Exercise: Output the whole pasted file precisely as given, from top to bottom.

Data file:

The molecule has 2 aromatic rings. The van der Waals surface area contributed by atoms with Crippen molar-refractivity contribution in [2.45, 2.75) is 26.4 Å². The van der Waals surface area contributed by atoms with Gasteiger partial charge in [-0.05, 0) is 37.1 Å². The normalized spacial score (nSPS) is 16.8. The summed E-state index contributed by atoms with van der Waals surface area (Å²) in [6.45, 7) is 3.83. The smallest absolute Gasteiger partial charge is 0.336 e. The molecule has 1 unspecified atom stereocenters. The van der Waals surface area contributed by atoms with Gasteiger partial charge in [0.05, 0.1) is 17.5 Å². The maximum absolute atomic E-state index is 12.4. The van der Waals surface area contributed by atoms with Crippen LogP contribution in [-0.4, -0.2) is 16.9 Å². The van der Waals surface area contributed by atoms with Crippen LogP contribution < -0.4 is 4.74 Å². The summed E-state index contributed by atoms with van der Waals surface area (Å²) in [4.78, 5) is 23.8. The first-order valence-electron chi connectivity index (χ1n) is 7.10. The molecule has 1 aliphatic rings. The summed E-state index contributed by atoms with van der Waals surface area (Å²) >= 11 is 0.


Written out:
The molecule has 2 aromatic rings. The van der Waals surface area contributed by atoms with Crippen molar-refractivity contribution in [2.45, 2.75) is 26.4 Å². The van der Waals surface area contributed by atoms with Gasteiger partial charge in [-0.05, 0) is 37.1 Å². The normalized spacial score (nSPS) is 16.8. The summed E-state index contributed by atoms with van der Waals surface area (Å²) in [6.45, 7) is 3.83. The smallest absolute Gasteiger partial charge is 0.336 e. The molecule has 1 unspecified atom stereocenters. The van der Waals surface area contributed by atoms with Gasteiger partial charge in [0.05, 0.1) is 17.5 Å². The maximum absolute atomic E-state index is 12.4. The van der Waals surface area contributed by atoms with Crippen LogP contribution in [-0.4, -0.2) is 16.9 Å². The van der Waals surface area contributed by atoms with Crippen LogP contribution < -0.4 is 4.74 Å². The summed E-state index contributed by atoms with van der Waals surface area (Å²) in [4.78, 5) is 23.8. The first-order valence-electron chi connectivity index (χ1n) is 7.10. The molecule has 1 aliphatic rings. The summed E-state index contributed by atoms with van der Waals surface area (Å²) >= 11 is 0.